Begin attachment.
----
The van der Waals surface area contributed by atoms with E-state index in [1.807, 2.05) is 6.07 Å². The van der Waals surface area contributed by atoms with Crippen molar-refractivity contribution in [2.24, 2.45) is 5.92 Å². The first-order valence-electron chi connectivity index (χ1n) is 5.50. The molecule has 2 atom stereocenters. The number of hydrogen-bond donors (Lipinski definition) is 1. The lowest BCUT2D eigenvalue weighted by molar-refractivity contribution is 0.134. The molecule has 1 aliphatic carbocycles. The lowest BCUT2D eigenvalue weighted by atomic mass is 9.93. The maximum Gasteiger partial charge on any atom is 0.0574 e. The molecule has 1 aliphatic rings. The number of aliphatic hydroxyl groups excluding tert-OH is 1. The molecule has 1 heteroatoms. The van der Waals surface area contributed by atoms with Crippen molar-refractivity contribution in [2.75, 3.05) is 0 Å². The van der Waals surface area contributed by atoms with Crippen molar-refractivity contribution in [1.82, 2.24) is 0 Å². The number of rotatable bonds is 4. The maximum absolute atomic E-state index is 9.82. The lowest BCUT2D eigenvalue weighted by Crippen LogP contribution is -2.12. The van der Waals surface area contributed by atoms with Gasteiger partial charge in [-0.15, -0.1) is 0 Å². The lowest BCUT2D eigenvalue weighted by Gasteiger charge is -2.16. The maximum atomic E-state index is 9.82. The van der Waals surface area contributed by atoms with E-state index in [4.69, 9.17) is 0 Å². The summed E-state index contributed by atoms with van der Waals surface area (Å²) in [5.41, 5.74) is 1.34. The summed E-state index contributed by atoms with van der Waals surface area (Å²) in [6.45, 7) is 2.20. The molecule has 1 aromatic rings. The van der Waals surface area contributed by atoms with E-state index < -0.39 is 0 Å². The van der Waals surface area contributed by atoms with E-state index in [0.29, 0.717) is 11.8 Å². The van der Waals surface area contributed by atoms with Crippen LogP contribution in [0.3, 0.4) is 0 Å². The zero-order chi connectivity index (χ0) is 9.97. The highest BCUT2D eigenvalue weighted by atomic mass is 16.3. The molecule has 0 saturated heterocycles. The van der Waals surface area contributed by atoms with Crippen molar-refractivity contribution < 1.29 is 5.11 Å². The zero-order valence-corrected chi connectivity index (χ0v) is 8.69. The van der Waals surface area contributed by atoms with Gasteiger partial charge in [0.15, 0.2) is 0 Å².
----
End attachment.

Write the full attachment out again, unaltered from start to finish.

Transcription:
The van der Waals surface area contributed by atoms with E-state index in [1.807, 2.05) is 6.07 Å². The van der Waals surface area contributed by atoms with Crippen molar-refractivity contribution in [2.24, 2.45) is 5.92 Å². The first-order valence-electron chi connectivity index (χ1n) is 5.50. The molecule has 2 atom stereocenters. The number of hydrogen-bond donors (Lipinski definition) is 1. The lowest BCUT2D eigenvalue weighted by molar-refractivity contribution is 0.134. The molecule has 1 aliphatic carbocycles. The lowest BCUT2D eigenvalue weighted by atomic mass is 9.93. The maximum Gasteiger partial charge on any atom is 0.0574 e. The molecule has 1 aliphatic rings. The number of aliphatic hydroxyl groups excluding tert-OH is 1. The molecule has 1 heteroatoms. The van der Waals surface area contributed by atoms with Crippen molar-refractivity contribution in [2.75, 3.05) is 0 Å². The van der Waals surface area contributed by atoms with Crippen molar-refractivity contribution in [1.82, 2.24) is 0 Å². The number of rotatable bonds is 4. The maximum absolute atomic E-state index is 9.82. The lowest BCUT2D eigenvalue weighted by Crippen LogP contribution is -2.12. The van der Waals surface area contributed by atoms with Gasteiger partial charge in [-0.15, -0.1) is 0 Å². The lowest BCUT2D eigenvalue weighted by Gasteiger charge is -2.16. The maximum atomic E-state index is 9.82. The van der Waals surface area contributed by atoms with E-state index in [4.69, 9.17) is 0 Å². The summed E-state index contributed by atoms with van der Waals surface area (Å²) in [5.41, 5.74) is 1.34. The summed E-state index contributed by atoms with van der Waals surface area (Å²) in [6.45, 7) is 2.20. The molecule has 1 aromatic rings. The van der Waals surface area contributed by atoms with E-state index < -0.39 is 0 Å². The van der Waals surface area contributed by atoms with E-state index in [0.29, 0.717) is 11.8 Å². The van der Waals surface area contributed by atoms with Crippen LogP contribution in [0.3, 0.4) is 0 Å². The zero-order chi connectivity index (χ0) is 9.97. The highest BCUT2D eigenvalue weighted by atomic mass is 16.3. The molecule has 0 saturated heterocycles. The van der Waals surface area contributed by atoms with Crippen molar-refractivity contribution < 1.29 is 5.11 Å². The zero-order valence-corrected chi connectivity index (χ0v) is 8.69. The van der Waals surface area contributed by atoms with Gasteiger partial charge in [0.15, 0.2) is 0 Å².